FAIRBANKS — The Alaska Energy Authority has awarded grants to 16 “emerging technology projects” with a goal of spurring innovative new technologies to reduce the cost of energy in the state.
The $8.9 million in grants were awarded by AEA through a matching grant with the Denali Commission. The projects awarded include 10 projects from the Interior.
AEA Executive Director Sara Fisher-Goad said the goal of the program is to keep the state “at the forefront of finding innovative solutions and new energy technologies.”
Priority for the grants is given to Alaska businesses, utilities, nonprofit organizations, tribal and local governments. The goal is to test emerging technologies for conserving energy or to use an existing technology that hasn’t been demonstrated in Alaska.
The Interior projects include:
• A program to plant poplar stem cuttings for forest regeneration by the Alaska Division of Forestry. Although less energy-dense than other biomass fuel stocks, poplars have much faster growth rates.
• Arctic Sun of Fairbanks plans to test efficiency improvements of using arctic doors, arctic shutters and blown-in insulation shutters on homes.
• The Cold Climate Housing Research Center plans to install a ground-source heat pump at its testing facility to monitor its performance in a colder climate.
• The University of Alaska Fairbanks will work to boost the efficiency of an Organic Rankine Cycle system, which is used to condense vapor into liquid and remove heat from fluids.
• The Institute of Northern Engineering plans to demonstrate a new design of ventilated exhaust thimbles for stoves, furnaces and generators. Stove thimbles prevent wood framing from igniting from hot exhaust as it passes through a chimney.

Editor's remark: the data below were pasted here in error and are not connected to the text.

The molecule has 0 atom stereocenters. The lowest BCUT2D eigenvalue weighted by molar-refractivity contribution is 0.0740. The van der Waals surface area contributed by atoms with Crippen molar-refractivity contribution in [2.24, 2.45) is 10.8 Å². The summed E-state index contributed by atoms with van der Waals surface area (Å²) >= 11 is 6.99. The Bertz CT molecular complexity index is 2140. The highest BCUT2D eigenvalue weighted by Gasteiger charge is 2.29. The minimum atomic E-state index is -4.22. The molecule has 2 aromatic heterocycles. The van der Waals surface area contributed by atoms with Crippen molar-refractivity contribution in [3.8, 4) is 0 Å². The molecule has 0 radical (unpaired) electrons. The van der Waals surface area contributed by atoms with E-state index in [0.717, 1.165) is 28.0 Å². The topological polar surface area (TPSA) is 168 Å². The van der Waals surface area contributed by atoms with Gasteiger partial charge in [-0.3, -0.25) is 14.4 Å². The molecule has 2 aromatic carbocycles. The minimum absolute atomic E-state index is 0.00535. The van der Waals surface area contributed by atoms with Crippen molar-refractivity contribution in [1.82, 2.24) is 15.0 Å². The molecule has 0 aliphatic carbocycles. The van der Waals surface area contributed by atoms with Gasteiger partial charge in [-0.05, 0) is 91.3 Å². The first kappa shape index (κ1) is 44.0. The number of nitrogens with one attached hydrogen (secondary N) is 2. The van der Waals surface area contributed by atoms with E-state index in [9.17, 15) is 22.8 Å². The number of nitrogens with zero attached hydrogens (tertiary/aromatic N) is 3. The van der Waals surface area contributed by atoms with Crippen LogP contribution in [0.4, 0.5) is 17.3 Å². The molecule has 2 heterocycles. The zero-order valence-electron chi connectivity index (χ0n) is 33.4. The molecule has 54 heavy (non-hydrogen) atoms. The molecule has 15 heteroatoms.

• Altaeros Energies of Delta Junction plans to demonstrate a 30 kilowatt
wind turbine suspended 1,000 feet above ground by a helium-filled shell. The project seeks to take advantage of higher and more consistent wind speeds that is available to a ground-mounted turbine.
• Ocean Energy Company hopes to tap energy from moving water on the Tanana River in Nenana with a barge-mounted hydrokinetic device.
• Hatch is proposing to demonstrate a high-efficiency flywheel to provide more stability in wind-diesel systems. Flywheels are rotating mechanical devices used to store energy.
• Boschmas Research plans to use a river-bottom mounted turbine to tap the energy of moving water on the Tanana River in Nenana. The device includes a debris guard and technologies enabling use in slower currents.
• March Creek proposes increasing fuel efficiency for diesel electrical generation. The project will work to allow engines to operate at lower rotational speeds when power demand is low, increasing fuel efficiency.
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